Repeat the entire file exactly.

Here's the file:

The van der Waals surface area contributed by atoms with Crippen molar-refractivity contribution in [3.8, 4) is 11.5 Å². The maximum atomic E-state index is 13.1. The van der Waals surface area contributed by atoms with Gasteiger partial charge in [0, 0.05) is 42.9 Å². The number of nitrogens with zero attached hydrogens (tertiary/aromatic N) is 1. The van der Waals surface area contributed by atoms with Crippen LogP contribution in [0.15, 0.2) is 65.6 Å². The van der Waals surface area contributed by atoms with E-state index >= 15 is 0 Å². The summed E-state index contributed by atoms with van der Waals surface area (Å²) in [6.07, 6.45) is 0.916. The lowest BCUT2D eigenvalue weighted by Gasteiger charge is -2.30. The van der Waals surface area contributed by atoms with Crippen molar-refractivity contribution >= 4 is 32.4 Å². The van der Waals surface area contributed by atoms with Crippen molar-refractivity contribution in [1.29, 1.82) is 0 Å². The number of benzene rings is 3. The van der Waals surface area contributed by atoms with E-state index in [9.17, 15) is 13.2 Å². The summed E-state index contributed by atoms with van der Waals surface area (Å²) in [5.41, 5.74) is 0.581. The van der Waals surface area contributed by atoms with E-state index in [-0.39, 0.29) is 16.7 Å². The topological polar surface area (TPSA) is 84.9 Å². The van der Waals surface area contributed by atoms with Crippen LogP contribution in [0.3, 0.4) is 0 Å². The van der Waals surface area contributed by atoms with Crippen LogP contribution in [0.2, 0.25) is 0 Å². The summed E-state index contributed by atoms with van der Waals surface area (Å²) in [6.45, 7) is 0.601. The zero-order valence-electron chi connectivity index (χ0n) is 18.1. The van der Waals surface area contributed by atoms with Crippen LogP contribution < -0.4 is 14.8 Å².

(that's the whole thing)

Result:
The van der Waals surface area contributed by atoms with Crippen molar-refractivity contribution in [3.8, 4) is 11.5 Å². The maximum atomic E-state index is 13.1. The van der Waals surface area contributed by atoms with Gasteiger partial charge in [0, 0.05) is 42.9 Å². The number of nitrogens with zero attached hydrogens (tertiary/aromatic N) is 1. The van der Waals surface area contributed by atoms with Crippen LogP contribution in [0.15, 0.2) is 65.6 Å². The van der Waals surface area contributed by atoms with E-state index >= 15 is 0 Å². The summed E-state index contributed by atoms with van der Waals surface area (Å²) in [6.07, 6.45) is 0.916. The lowest BCUT2D eigenvalue weighted by Gasteiger charge is -2.30. The van der Waals surface area contributed by atoms with Crippen molar-refractivity contribution >= 4 is 32.4 Å². The van der Waals surface area contributed by atoms with Crippen molar-refractivity contribution in [1.29, 1.82) is 0 Å². The number of benzene rings is 3. The van der Waals surface area contributed by atoms with E-state index in [9.17, 15) is 13.2 Å². The summed E-state index contributed by atoms with van der Waals surface area (Å²) in [5.41, 5.74) is 0.581. The van der Waals surface area contributed by atoms with E-state index in [-0.39, 0.29) is 16.7 Å². The topological polar surface area (TPSA) is 84.9 Å². The van der Waals surface area contributed by atoms with Crippen LogP contribution in [0.3, 0.4) is 0 Å². The van der Waals surface area contributed by atoms with Crippen LogP contribution in [0.2, 0.25) is 0 Å². The summed E-state index contributed by atoms with van der Waals surface area (Å²) in [6.45, 7) is 0.601. The zero-order valence-electron chi connectivity index (χ0n) is 18.1. The van der Waals surface area contributed by atoms with Crippen LogP contribution < -0.4 is 14.8 Å².